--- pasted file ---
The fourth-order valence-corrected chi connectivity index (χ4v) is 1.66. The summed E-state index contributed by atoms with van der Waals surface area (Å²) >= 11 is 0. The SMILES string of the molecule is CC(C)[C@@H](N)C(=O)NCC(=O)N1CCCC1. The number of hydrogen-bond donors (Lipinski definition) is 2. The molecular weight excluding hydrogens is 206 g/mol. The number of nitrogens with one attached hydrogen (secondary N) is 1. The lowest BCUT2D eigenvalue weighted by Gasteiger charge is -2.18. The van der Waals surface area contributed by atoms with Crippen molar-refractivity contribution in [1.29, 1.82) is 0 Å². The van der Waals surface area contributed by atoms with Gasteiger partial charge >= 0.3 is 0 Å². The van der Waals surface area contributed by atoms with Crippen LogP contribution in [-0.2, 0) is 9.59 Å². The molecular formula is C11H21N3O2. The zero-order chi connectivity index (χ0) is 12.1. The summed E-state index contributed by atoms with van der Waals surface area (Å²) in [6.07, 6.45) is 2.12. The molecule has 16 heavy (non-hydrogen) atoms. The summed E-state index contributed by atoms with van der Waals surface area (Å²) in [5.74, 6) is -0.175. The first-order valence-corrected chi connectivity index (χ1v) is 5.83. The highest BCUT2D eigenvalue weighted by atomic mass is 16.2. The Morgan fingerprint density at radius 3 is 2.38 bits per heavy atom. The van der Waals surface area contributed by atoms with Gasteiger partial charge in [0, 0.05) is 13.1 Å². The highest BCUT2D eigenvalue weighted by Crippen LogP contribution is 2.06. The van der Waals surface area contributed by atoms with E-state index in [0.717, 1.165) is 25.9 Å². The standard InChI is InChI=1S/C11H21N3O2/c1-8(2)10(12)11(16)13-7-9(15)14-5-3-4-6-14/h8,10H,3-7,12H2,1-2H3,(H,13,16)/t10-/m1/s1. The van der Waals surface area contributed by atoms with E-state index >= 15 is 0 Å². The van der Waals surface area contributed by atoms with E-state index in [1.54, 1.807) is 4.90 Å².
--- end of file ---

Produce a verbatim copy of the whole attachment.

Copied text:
The fourth-order valence-corrected chi connectivity index (χ4v) is 1.66. The summed E-state index contributed by atoms with van der Waals surface area (Å²) >= 11 is 0. The SMILES string of the molecule is CC(C)[C@@H](N)C(=O)NCC(=O)N1CCCC1. The number of hydrogen-bond donors (Lipinski definition) is 2. The molecular weight excluding hydrogens is 206 g/mol. The number of nitrogens with one attached hydrogen (secondary N) is 1. The lowest BCUT2D eigenvalue weighted by Gasteiger charge is -2.18. The van der Waals surface area contributed by atoms with Crippen molar-refractivity contribution in [1.29, 1.82) is 0 Å². The van der Waals surface area contributed by atoms with Gasteiger partial charge >= 0.3 is 0 Å². The van der Waals surface area contributed by atoms with Crippen LogP contribution in [-0.2, 0) is 9.59 Å². The molecular formula is C11H21N3O2. The zero-order chi connectivity index (χ0) is 12.1. The summed E-state index contributed by atoms with van der Waals surface area (Å²) in [6.07, 6.45) is 2.12. The molecule has 16 heavy (non-hydrogen) atoms. The summed E-state index contributed by atoms with van der Waals surface area (Å²) in [5.74, 6) is -0.175. The first-order valence-corrected chi connectivity index (χ1v) is 5.83. The highest BCUT2D eigenvalue weighted by atomic mass is 16.2. The Morgan fingerprint density at radius 3 is 2.38 bits per heavy atom. The van der Waals surface area contributed by atoms with Gasteiger partial charge in [0, 0.05) is 13.1 Å². The highest BCUT2D eigenvalue weighted by Crippen LogP contribution is 2.06. The van der Waals surface area contributed by atoms with E-state index in [0.717, 1.165) is 25.9 Å². The standard InChI is InChI=1S/C11H21N3O2/c1-8(2)10(12)11(16)13-7-9(15)14-5-3-4-6-14/h8,10H,3-7,12H2,1-2H3,(H,13,16)/t10-/m1/s1. The van der Waals surface area contributed by atoms with E-state index >= 15 is 0 Å². The van der Waals surface area contributed by atoms with E-state index in [1.54, 1.807) is 4.90 Å².